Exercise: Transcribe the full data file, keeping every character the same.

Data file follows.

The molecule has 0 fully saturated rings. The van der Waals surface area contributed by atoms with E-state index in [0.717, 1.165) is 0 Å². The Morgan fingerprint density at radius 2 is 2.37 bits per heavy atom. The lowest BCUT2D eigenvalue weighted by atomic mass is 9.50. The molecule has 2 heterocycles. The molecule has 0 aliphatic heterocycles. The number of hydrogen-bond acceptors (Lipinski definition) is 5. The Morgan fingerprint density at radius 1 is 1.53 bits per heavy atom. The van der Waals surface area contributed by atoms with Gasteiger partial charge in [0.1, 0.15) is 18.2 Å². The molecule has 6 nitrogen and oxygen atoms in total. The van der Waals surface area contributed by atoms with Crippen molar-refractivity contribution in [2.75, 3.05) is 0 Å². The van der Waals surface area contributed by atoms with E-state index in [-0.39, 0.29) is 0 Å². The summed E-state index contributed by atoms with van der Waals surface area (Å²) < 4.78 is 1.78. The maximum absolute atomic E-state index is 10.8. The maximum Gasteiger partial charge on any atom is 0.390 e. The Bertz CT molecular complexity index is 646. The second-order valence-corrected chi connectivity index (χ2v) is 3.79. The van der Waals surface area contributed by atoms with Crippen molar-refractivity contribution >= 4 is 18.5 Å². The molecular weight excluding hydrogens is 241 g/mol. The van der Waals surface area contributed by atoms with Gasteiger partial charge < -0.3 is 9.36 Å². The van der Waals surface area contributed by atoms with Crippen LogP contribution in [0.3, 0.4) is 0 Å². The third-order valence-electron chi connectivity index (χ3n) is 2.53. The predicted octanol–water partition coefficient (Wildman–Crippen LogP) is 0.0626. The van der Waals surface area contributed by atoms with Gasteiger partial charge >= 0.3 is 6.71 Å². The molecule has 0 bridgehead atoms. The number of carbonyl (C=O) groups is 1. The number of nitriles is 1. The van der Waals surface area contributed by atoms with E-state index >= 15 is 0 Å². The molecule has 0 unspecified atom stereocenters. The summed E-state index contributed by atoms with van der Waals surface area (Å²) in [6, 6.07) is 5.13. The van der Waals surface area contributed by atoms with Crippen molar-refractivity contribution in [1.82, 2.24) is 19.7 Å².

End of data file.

The molecule has 0 fully saturated rings. The van der Waals surface area contributed by atoms with E-state index in [0.717, 1.165) is 0 Å². The Morgan fingerprint density at radius 2 is 2.37 bits per heavy atom. The lowest BCUT2D eigenvalue weighted by atomic mass is 9.50. The molecule has 2 heterocycles. The molecule has 0 aliphatic heterocycles. The number of hydrogen-bond acceptors (Lipinski definition) is 5. The Morgan fingerprint density at radius 1 is 1.53 bits per heavy atom. The van der Waals surface area contributed by atoms with Gasteiger partial charge in [0.1, 0.15) is 18.2 Å². The molecule has 6 nitrogen and oxygen atoms in total. The van der Waals surface area contributed by atoms with Crippen molar-refractivity contribution in [2.75, 3.05) is 0 Å². The van der Waals surface area contributed by atoms with E-state index in [-0.39, 0.29) is 0 Å². The summed E-state index contributed by atoms with van der Waals surface area (Å²) < 4.78 is 1.78. The maximum absolute atomic E-state index is 10.8. The maximum Gasteiger partial charge on any atom is 0.390 e. The Bertz CT molecular complexity index is 646. The second-order valence-corrected chi connectivity index (χ2v) is 3.79. The van der Waals surface area contributed by atoms with Crippen molar-refractivity contribution >= 4 is 18.5 Å². The molecular weight excluding hydrogens is 241 g/mol. The van der Waals surface area contributed by atoms with Gasteiger partial charge < -0.3 is 9.36 Å². The van der Waals surface area contributed by atoms with Crippen LogP contribution in [0.3, 0.4) is 0 Å². The third-order valence-electron chi connectivity index (χ3n) is 2.53. The predicted octanol–water partition coefficient (Wildman–Crippen LogP) is 0.0626. The van der Waals surface area contributed by atoms with Gasteiger partial charge >= 0.3 is 6.71 Å². The molecule has 0 bridgehead atoms. The number of carbonyl (C=O) groups is 1. The number of nitriles is 1. The van der Waals surface area contributed by atoms with E-state index >= 15 is 0 Å². The molecule has 0 unspecified atom stereocenters. The summed E-state index contributed by atoms with van der Waals surface area (Å²) in [6, 6.07) is 5.13. The van der Waals surface area contributed by atoms with Crippen molar-refractivity contribution in [1.82, 2.24) is 19.7 Å².